Persons with disabilities experience better services this lockdown

Yangyel Lhaden 

Compared to the first lockdown, the services in the second lockdown have been better, according to persons with disabilities in the capital.

Jigme Namgayl a person with blindness ran out of essentials recently. He called 1009 in the morning hours and essentials were delivered to him in the evening.

He lives with six visually impaired trainees availing musical lessons. He said that he heard about the hotline number through the media and called the number immediately that day.

He was out of essential items in the first lockdown but there was no one to help. His plight was reported in the media and the next day he got the groceries.

Officials operating the 1009 call centre said that from the start of second lockdown till January 7 they delivered essential items and transportation services to 15 disabled persons. The officials also cater to senior citizens.

Pema Dorji, a physically disabled tailor, after struggling with essential items during the first lockdown made sure he stocked up. “I did not expect such services would be made available to us.”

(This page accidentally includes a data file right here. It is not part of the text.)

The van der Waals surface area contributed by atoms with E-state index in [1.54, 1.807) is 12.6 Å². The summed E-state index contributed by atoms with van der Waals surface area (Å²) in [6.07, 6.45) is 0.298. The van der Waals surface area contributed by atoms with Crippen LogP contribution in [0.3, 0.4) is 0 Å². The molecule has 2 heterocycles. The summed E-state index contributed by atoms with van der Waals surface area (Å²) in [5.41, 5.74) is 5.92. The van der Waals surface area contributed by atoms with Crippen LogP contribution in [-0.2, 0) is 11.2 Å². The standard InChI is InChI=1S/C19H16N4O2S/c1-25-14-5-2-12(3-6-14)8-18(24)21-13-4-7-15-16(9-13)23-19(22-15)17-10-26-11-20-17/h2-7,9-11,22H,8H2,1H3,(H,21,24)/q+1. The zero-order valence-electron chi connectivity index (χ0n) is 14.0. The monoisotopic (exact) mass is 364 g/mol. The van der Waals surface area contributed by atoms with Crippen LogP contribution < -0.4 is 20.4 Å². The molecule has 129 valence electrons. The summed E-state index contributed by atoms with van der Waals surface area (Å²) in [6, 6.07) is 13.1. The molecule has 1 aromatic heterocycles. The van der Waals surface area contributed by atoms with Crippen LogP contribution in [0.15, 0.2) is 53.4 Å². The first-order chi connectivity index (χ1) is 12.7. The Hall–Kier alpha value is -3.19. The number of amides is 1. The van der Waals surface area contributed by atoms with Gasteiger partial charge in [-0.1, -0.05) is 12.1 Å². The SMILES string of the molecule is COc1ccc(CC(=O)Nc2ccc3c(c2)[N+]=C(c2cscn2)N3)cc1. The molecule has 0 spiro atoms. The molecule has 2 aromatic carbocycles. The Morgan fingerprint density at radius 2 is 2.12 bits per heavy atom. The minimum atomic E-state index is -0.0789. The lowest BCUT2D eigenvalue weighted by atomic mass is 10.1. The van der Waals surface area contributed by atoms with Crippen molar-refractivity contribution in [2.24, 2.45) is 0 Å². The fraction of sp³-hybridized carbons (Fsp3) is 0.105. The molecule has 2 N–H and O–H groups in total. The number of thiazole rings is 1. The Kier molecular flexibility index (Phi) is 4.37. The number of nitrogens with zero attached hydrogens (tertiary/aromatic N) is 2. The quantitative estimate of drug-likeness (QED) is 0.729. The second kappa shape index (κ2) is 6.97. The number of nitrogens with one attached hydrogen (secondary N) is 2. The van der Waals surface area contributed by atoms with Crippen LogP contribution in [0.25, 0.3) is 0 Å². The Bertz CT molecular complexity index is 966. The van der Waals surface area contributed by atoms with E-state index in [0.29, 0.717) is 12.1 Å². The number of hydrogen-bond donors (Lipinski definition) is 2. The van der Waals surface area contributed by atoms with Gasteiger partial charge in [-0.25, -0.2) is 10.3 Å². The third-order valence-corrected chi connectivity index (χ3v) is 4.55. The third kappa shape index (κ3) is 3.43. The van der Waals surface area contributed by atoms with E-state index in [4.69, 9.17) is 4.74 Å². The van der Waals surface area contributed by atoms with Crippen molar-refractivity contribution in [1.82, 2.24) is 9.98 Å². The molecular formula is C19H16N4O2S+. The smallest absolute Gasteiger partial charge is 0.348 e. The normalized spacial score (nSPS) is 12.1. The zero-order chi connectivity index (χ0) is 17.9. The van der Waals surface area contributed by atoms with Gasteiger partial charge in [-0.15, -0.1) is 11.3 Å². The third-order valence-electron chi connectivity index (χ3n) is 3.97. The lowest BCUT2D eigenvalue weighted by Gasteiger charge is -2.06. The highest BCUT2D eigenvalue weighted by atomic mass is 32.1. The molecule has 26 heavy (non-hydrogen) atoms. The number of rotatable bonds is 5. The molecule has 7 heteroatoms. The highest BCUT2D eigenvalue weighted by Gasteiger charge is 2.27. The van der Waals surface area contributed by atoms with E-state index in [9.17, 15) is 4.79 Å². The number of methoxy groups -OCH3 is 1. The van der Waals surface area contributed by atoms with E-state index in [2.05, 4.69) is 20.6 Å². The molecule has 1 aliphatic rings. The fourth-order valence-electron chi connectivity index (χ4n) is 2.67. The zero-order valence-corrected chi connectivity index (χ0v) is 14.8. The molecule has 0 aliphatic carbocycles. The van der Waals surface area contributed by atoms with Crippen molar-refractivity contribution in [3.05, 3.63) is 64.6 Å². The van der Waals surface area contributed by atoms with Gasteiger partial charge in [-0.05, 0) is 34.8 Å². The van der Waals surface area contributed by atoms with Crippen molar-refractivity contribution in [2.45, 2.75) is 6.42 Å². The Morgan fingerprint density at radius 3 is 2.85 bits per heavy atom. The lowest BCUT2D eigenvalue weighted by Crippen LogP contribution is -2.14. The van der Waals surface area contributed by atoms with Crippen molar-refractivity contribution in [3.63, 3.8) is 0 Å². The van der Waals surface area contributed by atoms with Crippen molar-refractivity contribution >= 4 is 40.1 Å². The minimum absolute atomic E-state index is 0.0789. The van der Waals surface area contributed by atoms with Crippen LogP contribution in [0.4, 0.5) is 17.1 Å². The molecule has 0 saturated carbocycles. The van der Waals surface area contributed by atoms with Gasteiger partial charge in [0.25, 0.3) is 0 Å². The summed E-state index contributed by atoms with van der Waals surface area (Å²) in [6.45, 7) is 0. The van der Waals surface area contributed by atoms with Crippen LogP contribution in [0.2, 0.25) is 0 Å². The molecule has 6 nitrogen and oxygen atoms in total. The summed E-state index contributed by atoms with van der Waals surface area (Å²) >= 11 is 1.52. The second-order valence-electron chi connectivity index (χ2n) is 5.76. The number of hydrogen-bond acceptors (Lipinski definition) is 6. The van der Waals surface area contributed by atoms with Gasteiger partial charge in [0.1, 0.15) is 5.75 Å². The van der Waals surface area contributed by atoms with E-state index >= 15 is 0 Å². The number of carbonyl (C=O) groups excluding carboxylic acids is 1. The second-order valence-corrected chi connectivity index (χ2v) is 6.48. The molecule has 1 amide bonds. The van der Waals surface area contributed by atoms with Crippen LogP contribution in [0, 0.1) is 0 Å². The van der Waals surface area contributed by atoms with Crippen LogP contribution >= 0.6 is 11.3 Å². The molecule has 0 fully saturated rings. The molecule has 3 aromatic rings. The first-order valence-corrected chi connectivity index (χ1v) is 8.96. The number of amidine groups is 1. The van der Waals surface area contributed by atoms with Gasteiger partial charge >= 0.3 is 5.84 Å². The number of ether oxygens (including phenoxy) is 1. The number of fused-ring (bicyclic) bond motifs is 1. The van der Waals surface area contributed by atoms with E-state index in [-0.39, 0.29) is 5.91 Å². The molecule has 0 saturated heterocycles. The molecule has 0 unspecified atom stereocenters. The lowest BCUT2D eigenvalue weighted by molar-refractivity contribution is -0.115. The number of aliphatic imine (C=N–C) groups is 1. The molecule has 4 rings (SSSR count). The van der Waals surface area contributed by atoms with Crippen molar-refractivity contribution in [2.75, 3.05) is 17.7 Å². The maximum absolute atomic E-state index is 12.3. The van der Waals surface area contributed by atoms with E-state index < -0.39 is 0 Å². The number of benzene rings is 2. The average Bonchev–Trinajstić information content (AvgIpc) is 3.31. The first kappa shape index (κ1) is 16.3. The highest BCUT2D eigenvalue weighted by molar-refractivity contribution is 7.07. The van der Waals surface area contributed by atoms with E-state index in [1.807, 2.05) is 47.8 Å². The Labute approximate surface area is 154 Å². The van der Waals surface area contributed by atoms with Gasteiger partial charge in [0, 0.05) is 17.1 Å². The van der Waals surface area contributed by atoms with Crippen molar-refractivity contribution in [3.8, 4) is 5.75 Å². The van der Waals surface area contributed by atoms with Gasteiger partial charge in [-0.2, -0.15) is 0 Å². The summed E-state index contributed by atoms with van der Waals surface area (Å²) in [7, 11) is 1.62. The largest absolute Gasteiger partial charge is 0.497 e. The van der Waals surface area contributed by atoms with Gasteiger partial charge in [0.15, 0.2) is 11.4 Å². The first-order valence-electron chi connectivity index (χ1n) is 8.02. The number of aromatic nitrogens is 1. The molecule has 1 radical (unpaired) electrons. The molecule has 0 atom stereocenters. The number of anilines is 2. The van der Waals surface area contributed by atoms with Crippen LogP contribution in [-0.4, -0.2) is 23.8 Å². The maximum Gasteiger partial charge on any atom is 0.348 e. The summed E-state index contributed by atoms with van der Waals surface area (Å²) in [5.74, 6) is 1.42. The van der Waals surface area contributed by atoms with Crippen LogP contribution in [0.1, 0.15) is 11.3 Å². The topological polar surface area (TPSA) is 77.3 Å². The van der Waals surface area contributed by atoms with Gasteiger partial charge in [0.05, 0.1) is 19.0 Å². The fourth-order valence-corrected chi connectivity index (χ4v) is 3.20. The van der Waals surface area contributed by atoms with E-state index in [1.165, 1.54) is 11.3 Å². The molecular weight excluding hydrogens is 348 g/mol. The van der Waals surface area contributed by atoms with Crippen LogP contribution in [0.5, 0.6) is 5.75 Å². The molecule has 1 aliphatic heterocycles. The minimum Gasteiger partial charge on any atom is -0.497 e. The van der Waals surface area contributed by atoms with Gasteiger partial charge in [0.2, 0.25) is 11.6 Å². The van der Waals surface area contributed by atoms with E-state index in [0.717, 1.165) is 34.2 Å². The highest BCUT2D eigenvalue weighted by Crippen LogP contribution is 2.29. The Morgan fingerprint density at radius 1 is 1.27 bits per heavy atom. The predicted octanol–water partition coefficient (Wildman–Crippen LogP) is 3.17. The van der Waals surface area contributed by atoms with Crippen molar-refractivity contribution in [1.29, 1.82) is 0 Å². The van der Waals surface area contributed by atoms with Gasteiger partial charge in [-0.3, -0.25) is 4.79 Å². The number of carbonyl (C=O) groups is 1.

He said that with lockdown extended resources at home were exhausting and was looking forward to avail services from 1009. “I am even short of money and I can buy essentials if I get kidu.”

A person with blindness said that for those disabled persons living alone this service came as a great relief.

Migmar Wangmo, a person with blindness, lives with five other women with blindness. She said that she and her friends were unaware of such services. “Being visually impaired we do not have easy access to news or information.”

She said that she would now contact 1009 for help. “We have one special movement card and I made use of it once.”

The official with 1009 said that for persons with disabilities and senior citizens they provided services as quick as possible.

The official also said that they faced challenges to distinguish if a person was really disabled as few incidences of people trying to outwit them had occurred.

A man claiming to be visually impaired wanted to go to his wife in Babesa. He called 1009. Thromde office arranged a vehicle to drop him.  On the second day, he called the police to go back to his home saying he forgot his medicines. The following day, the official said that he again called 1009 to avail their help.

“We came to know he was not blind as he registered a case with police last year when he was hit by a vehicle,” the official said.

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